I recently returned from my third visit to the Gereja Kristen Protestant Bali, the Protestant Church of Bali (GKPB). During these trips, and with visitors from Bali coming to Perth for short and long-term stays, I have made many friends. It was wonderful to catch up with them and to make new ones.
My latest visit was as chairperson of the WA Uniting Church Adult Fellowship (UCAF), with Jane Robertson, our WA UCAF Secretary. We enjoyed an itinerary prepared by Dr Debora Murtha, chairperson of the GKPB Women’s Fellowship.
We all know Bali as a popular tourist destination for Australians; luxury relaxation is available at bargain prices and airfares are more affordable than to Sydney. Balinese people are graceful and gracious, welcoming and courteous. Balinese markets are fun, beaches are beautiful and scenery is sensational. Happy hour lasts for hours and mocktails and cocktails are cheaper than at home. Balinese lifestyle seems to flow like the traffic – without haste or jostle, with conventions for rightof- way and give-way gently absorbed with the culture.
Balinese society has many faith traditions and religious observances are visible everywhere. Festivals are frequent and acceptable; some businesses closing and others opening on various days of the week, or weeks of the year, and everyone manages without inconvenience. It is not uncommon to see Christians setting off every evening for Bible study, Buddhists meditating in parks during the morning, or Muslims praying throughout the day on street verges. The predominant religion of Indonesia is Islam. However, in Bali, the majority of the population is Hindu. It is delightful to see the Hindu flower and food offerings freshly placed each morning on doorsteps or footpaths, and Hindu sculptures occupy privileged positions at gateways, on pedestals, and even in the centre of road intersections. Daily Hindu rituals demonstrate dedicated devotional time spent morning and night to thank the good spirits and conciliate the bad spirits.
Unfortunately, the religious forbearance on display in Bali is not continuously experienced by Balinese Christians. Christians constitute 1% of a population of 4 million, and numbers are growing. At present there is a strong trend in the church towards evangelism with local missionaries living in rural and remote villages, joining in daily life while undertaking Biblical and spiritual teachings and pastoral work. These activities are not always welcomed.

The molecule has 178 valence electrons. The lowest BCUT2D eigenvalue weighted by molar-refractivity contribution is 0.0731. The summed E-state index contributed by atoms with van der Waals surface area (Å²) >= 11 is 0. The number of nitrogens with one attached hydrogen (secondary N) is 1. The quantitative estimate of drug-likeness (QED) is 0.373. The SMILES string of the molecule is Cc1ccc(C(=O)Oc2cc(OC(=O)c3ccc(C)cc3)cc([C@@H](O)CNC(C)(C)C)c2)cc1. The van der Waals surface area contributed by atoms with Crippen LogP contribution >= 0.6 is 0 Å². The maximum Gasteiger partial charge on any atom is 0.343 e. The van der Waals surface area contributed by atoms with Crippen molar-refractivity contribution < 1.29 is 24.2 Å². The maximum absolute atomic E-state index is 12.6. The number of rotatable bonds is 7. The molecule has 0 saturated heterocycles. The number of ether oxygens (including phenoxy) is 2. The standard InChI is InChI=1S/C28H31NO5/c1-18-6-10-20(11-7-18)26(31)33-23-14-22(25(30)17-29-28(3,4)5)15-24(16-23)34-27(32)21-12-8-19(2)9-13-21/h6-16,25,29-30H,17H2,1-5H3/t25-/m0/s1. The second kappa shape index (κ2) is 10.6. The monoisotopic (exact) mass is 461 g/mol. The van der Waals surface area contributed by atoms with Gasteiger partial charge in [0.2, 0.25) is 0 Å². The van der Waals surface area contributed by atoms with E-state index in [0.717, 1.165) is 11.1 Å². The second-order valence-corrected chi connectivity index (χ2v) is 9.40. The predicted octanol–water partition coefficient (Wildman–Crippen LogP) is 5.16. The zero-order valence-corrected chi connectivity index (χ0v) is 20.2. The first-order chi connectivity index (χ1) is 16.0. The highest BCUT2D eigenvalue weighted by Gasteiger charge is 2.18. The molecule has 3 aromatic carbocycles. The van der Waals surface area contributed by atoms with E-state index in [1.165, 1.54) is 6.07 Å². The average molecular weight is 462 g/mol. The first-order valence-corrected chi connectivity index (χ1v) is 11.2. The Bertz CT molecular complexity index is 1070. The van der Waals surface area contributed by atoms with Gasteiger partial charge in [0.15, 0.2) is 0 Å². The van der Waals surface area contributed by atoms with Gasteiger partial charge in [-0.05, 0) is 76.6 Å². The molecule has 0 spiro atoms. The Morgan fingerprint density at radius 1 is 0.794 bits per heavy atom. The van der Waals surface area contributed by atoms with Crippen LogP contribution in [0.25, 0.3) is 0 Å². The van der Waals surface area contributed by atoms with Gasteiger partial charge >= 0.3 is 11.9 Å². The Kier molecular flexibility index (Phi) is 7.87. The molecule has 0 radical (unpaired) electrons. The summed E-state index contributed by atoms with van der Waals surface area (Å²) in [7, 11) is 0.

The GKPB provides services to the community sponsored by the church and funded through government contracts. These services include women and children’s health, health education particularly associated with poverty, and inadequate water and hygiene infrastructure. Clients attending the clinics are from all religious backgrounds. So, too, the orphanages the church manages care for children from all faith traditions. Although I have a limited comprehension of the issues involved, one aspect of the problem Christians talk about is that Christian beliefs are viewed by some people as denying the holiness of traditions relating to ancestors. Awkwardness, uneasiness, wariness, even hostility, are evidenced in village affairs. I have met Christians whose resistance against intimidation is brave and costly.
The stories I hear in Bali, and the faces I see in Bali, prompt me to acknowledge how easy it is for me to be a Christian in Australia. These days we may be a little marginalised in our society – sometimes even a little shunned. But in Australia we don’t have to be brave to be Christian in quite the same way, nor do we have to consider the implications for our families, friends or neighbours. After this last visit, more so than previously, I came away asking myself, and God, if I use the freedom I have as a Christian in Australia as well as I might do. Having friends in Bali who could face dangers in their homes and their work, challenges me to wonder what I risk for God – and, to date, I don’t think I have ever had to risk anything at all.
Fellowship is a key component of congregation life in Bali – the companioning of one another, supporting and nurturing of each other in faith, and witnessing together to the Gospel of Jesus Christ. Fellowship is divided into four sectors – youth, women, men, seniors – and each has an active and lively program which consolidates friendships and tends the pastoral well-being of the congregation. Church for Balinese Christians is a lifestyle, not just a belief system, and Christianity is a discipline to which individuals dedicate themselves. My admiration for Balinese Christians grows with each visit.
Top image: Women at GKPB participate in craft activities. Items are sold to fund scholarships for young women in Bali.